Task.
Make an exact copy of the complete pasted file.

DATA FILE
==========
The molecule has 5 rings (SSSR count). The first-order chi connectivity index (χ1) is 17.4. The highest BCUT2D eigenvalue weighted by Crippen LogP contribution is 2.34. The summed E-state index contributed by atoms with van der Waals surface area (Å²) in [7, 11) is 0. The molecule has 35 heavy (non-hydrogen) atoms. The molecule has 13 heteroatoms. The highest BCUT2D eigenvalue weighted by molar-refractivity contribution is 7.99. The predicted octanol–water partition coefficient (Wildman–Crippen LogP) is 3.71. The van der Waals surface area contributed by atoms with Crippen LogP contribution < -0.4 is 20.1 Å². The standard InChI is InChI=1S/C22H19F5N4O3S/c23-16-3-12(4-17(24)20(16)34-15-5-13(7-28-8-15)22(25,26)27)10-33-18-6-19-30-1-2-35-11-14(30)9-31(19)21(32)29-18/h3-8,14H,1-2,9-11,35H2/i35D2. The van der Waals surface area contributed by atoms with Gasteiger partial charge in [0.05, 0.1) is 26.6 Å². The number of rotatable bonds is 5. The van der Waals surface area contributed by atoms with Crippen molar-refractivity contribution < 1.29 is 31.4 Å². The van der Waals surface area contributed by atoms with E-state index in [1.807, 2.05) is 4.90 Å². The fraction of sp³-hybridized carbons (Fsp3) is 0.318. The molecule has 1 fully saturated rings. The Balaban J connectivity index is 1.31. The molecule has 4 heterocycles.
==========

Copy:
The molecule has 5 rings (SSSR count). The first-order chi connectivity index (χ1) is 17.4. The highest BCUT2D eigenvalue weighted by Crippen LogP contribution is 2.34. The summed E-state index contributed by atoms with van der Waals surface area (Å²) in [7, 11) is 0. The molecule has 35 heavy (non-hydrogen) atoms. The molecule has 13 heteroatoms. The highest BCUT2D eigenvalue weighted by molar-refractivity contribution is 7.99. The predicted octanol–water partition coefficient (Wildman–Crippen LogP) is 3.71. The van der Waals surface area contributed by atoms with Crippen LogP contribution < -0.4 is 20.1 Å². The standard InChI is InChI=1S/C22H19F5N4O3S/c23-16-3-12(4-17(24)20(16)34-15-5-13(7-28-8-15)22(25,26)27)10-33-18-6-19-30-1-2-35-11-14(30)9-31(19)21(32)29-18/h3-8,14H,1-2,9-11,35H2/i35D2. The van der Waals surface area contributed by atoms with Gasteiger partial charge in [0.05, 0.1) is 26.6 Å². The number of rotatable bonds is 5. The van der Waals surface area contributed by atoms with Crippen molar-refractivity contribution < 1.29 is 31.4 Å². The van der Waals surface area contributed by atoms with E-state index in [1.807, 2.05) is 4.90 Å². The fraction of sp³-hybridized carbons (Fsp3) is 0.318. The molecule has 1 fully saturated rings. The Balaban J connectivity index is 1.31. The molecule has 4 heterocycles.